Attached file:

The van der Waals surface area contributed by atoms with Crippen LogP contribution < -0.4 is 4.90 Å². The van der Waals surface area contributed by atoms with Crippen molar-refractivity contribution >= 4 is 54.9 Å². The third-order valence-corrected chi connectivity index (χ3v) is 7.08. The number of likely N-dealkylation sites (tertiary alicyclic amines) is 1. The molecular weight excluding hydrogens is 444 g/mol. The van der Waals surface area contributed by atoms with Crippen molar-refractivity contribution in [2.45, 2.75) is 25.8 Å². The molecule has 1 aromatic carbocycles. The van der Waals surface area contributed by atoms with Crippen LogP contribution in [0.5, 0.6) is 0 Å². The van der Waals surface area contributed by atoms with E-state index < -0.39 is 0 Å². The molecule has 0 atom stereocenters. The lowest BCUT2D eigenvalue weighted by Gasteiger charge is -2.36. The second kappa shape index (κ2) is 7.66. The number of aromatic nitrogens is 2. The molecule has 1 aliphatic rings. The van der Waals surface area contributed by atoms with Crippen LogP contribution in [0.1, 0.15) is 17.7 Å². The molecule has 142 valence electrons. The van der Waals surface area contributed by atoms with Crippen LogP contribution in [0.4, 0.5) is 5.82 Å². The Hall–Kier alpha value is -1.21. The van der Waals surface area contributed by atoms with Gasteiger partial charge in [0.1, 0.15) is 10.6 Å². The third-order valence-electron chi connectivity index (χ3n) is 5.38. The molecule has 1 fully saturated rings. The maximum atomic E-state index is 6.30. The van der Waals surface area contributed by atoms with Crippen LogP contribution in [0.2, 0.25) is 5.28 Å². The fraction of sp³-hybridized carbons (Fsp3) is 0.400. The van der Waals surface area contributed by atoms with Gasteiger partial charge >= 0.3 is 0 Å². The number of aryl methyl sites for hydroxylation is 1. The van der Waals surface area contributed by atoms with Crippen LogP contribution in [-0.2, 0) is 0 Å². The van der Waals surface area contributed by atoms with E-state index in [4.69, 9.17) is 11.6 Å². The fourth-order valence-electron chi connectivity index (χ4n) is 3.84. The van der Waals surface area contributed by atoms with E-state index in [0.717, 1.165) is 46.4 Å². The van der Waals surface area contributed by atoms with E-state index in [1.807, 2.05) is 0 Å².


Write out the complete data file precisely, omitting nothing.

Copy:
The van der Waals surface area contributed by atoms with Crippen LogP contribution < -0.4 is 4.90 Å². The van der Waals surface area contributed by atoms with Crippen molar-refractivity contribution >= 4 is 54.9 Å². The third-order valence-corrected chi connectivity index (χ3v) is 7.08. The number of likely N-dealkylation sites (tertiary alicyclic amines) is 1. The molecular weight excluding hydrogens is 444 g/mol. The van der Waals surface area contributed by atoms with Crippen molar-refractivity contribution in [2.45, 2.75) is 25.8 Å². The molecule has 1 aromatic carbocycles. The van der Waals surface area contributed by atoms with Crippen LogP contribution in [0.5, 0.6) is 0 Å². The van der Waals surface area contributed by atoms with E-state index < -0.39 is 0 Å². The molecule has 0 atom stereocenters. The lowest BCUT2D eigenvalue weighted by Gasteiger charge is -2.36. The second kappa shape index (κ2) is 7.66. The number of aromatic nitrogens is 2. The molecule has 1 aliphatic rings. The van der Waals surface area contributed by atoms with Crippen LogP contribution in [0.1, 0.15) is 17.7 Å². The molecule has 142 valence electrons. The van der Waals surface area contributed by atoms with Crippen LogP contribution in [0.4, 0.5) is 5.82 Å². The Hall–Kier alpha value is -1.21. The van der Waals surface area contributed by atoms with Gasteiger partial charge in [0.1, 0.15) is 10.6 Å². The third-order valence-electron chi connectivity index (χ3n) is 5.38. The molecule has 1 fully saturated rings. The maximum atomic E-state index is 6.30. The van der Waals surface area contributed by atoms with Crippen LogP contribution in [0.2, 0.25) is 5.28 Å². The fraction of sp³-hybridized carbons (Fsp3) is 0.400. The van der Waals surface area contributed by atoms with Gasteiger partial charge >= 0.3 is 0 Å². The number of aryl methyl sites for hydroxylation is 1. The van der Waals surface area contributed by atoms with Crippen LogP contribution in [-0.2, 0) is 0 Å². The van der Waals surface area contributed by atoms with E-state index in [4.69, 9.17) is 11.6 Å². The fourth-order valence-electron chi connectivity index (χ4n) is 3.84. The van der Waals surface area contributed by atoms with E-state index in [0.717, 1.165) is 46.4 Å². The van der Waals surface area contributed by atoms with E-state index in [1.807, 2.05) is 0 Å².